When Is a Curved Sword a Straight Line?
I’m working on a new book.
How to Matrix the Samurai Sword.
Should be ready in a week or so.
It requires odd graphics on my poser program,
so it might take a wee bit longer,
a couple of weeks is still my guess.
In my software program,
the hard thing is making a samurai sword.
I could go buy a jpeg,
but I hate getting things that way.
I’m on a budget,
And then I would still have a rough time turning it in 3d.
So what I do is take a line,
and make it into a pole,
and use the pole for the sword.
The hard thing is moving the pole around
and not having it shape shift on me.
Graphics are not my strong point.
let me tell you something about graphics.
I have delved into every software program in the last 25 years,
looking for ways to represent the martial arts.
One of the funnest,
but most tiresome,
was just drawing stick figures
with an appleworks program.
I wrote a whole book,
drawing hundreds of stick figures,
all the forms and self defenses,
and it was bizarre,
and it was cool.
And that was only one of the weird things I did,
in the weird world of graphics.
working on all these programs,
writing all these books,
enlightened me as to one simple fact.
I figured this out early,
and it made my researching and searching all the easier.
Here is that one simple fact:
Every weapon is a straight line.
the first thought,
when considering this,
is that it isn’t true.
A samurai sword is curved,
and what about a chain?
Or a sickle?
Or a bullet that drops to the ground because of gravity?
a samurai sword is a straight line that is bent.
A nunchuk is a straight line with a hinge in it.
A bullet falling to earth is a straight line being bent by gravity.
And so on.
sounds like a quibbling point,
But consider what is behind the weapon.
A human being.
Consider how a human being thinks when trying to destroy.
A straight line through the object to be destroyed.
So every weapon follows the thought of the human being wielding it,
every weapon then becomes a straight line at heart.
A sword slashed in a circle.
I am at the center of the circle,
extending a straight line,
There must be a trajectory,
a straight line
(often acted upon to create this illusion called a curve),
and when the bomb explodes…
it is straight lines in all directions.
I don’t discredit other geometries.
But I consider them secondary, and made of straight lines.
A circle can always be cut into smaller and smaller segments,
until it is nothing but straight lines betweens points on the circle.
if you disagree with me,
that’s what works for me.
And if you decide to believe that the universe is nothing but circles,
and you can make that work to make your martial art work,
how can I argue?
But let me tell you the real thing behind me telling you all this:
to make people think.
Most people have never considered the structure of a weapon,
let alone the geometry of the weapon,
except in the most cursory
monkey see monkey do manner.
But now you are thinking.
And that difference will lead you into deeper considerations
of how to use a weapon.
let me explain something about this new book
that is a coming.
Back in 1976
my father died,
and the house went into legal entanglements,
and I had to live there for a year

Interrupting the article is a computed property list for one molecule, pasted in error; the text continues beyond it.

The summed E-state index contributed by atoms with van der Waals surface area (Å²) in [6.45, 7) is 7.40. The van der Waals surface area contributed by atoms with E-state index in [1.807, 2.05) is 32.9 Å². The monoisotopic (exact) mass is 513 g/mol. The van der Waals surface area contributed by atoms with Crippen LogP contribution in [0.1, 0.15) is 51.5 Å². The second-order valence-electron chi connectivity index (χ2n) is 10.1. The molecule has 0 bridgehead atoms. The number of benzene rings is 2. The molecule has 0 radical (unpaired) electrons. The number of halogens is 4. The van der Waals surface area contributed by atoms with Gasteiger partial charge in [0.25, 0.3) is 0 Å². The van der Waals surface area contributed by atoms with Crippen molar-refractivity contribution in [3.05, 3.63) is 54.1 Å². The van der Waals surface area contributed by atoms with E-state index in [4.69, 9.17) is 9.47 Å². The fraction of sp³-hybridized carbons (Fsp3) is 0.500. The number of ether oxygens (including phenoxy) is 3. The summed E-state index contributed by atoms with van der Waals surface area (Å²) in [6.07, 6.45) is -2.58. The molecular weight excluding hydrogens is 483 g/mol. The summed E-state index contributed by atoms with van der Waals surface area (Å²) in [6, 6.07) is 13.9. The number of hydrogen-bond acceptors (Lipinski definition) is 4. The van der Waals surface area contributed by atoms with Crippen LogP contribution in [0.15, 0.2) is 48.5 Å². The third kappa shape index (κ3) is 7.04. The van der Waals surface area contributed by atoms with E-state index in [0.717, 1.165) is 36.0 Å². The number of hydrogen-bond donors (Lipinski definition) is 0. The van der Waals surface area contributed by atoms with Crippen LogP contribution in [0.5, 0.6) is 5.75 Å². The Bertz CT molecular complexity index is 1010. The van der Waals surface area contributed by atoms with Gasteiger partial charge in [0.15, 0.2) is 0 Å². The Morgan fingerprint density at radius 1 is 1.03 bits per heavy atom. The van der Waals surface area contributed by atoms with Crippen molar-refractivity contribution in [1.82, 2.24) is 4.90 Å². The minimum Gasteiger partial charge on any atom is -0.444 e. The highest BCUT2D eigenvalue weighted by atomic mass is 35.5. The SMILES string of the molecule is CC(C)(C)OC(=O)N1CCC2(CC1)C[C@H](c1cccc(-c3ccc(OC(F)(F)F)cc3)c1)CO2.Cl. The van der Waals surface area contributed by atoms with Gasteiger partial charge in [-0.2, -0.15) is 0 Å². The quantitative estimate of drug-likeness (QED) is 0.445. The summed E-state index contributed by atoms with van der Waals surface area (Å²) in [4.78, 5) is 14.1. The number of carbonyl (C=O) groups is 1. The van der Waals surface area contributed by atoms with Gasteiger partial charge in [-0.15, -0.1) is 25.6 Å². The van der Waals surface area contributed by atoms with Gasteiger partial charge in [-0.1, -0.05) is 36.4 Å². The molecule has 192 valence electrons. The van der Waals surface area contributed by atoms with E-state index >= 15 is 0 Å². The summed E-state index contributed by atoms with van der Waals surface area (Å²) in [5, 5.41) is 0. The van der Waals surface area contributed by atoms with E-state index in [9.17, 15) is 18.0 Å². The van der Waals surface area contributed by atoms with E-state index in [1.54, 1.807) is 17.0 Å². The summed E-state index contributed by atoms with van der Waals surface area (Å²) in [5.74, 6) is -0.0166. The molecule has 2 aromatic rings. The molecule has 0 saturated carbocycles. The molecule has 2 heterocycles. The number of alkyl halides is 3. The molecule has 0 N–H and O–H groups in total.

while the thing got settled.
I was out of work.
The company I was at was under investigation
for using certain cancer causing chemicals.
I tell you,
it is weird to be working next to somebody
who is apparently in great health,
young and full of it,
and have them fall off a ladder,
and be dead the next week
because of some kind of cancer that works in a week.
I was out of work,
living rent free,
got a little social security,
what was I to do?
I decided to learn the sword.
I had haunted the movie houses around the area,
from San Francisco to San Jose,
seen all the one armed swordsman movies,
all the baby carriage movies,
all the things that that people
who only saw Bruce Lee
So I went to Chinatown and bought a sword.
It was a cheap piece of stuff,
but it did for me.
I began drawing the sword,
and had friggin’ clue at all
as to what I was doing.
I tell you,
you would have laughed.
I had a solid base in Karate,
and I understood the value of basics,
and the foundation of matrixing was in my mind,
after a couple of months,
things weren’t looking so bad.
Then I came across the suburitos,
and things changed.
The suburitos (spelling?) are a series of basic exercises,
and I started matrixing them,
making long lists of potential techniques,
considering them against other weapons and methods
(straight line v circle?)
and just looking for the logic of it all.
And then I started coming up with foot patterns,
and principles that guided me into complex moves,
by the end of a year,
I knew the sword.
it wasn’t that tough.
Matrixing, you know,
but the main thing was you had to forget a lot of other martial arts,
and let the shape of the sword guide you.
To state it Neutronically:
The secret of the sword
is in understanding the exact notion
that constructed the weapon.
this has all been interesting stuff,
you have no interest in weapons.
But if you do,
I would suggest checking out Blinding Steel.
Get the knowledge of ALL weapons,
and get ready for the extreme specialization
of the samurai sword.
I don’t care if it is a pencil in your hand,
or a ten foot long can opener,
when you learn blinding steel,
you learn the truth about extensions of yourself.
have a great week,
and a great bunch of work outs,
and get ready for Hanakwanmass.
you don’t know what hanakwanmass?
I’ll tell you next newsletter.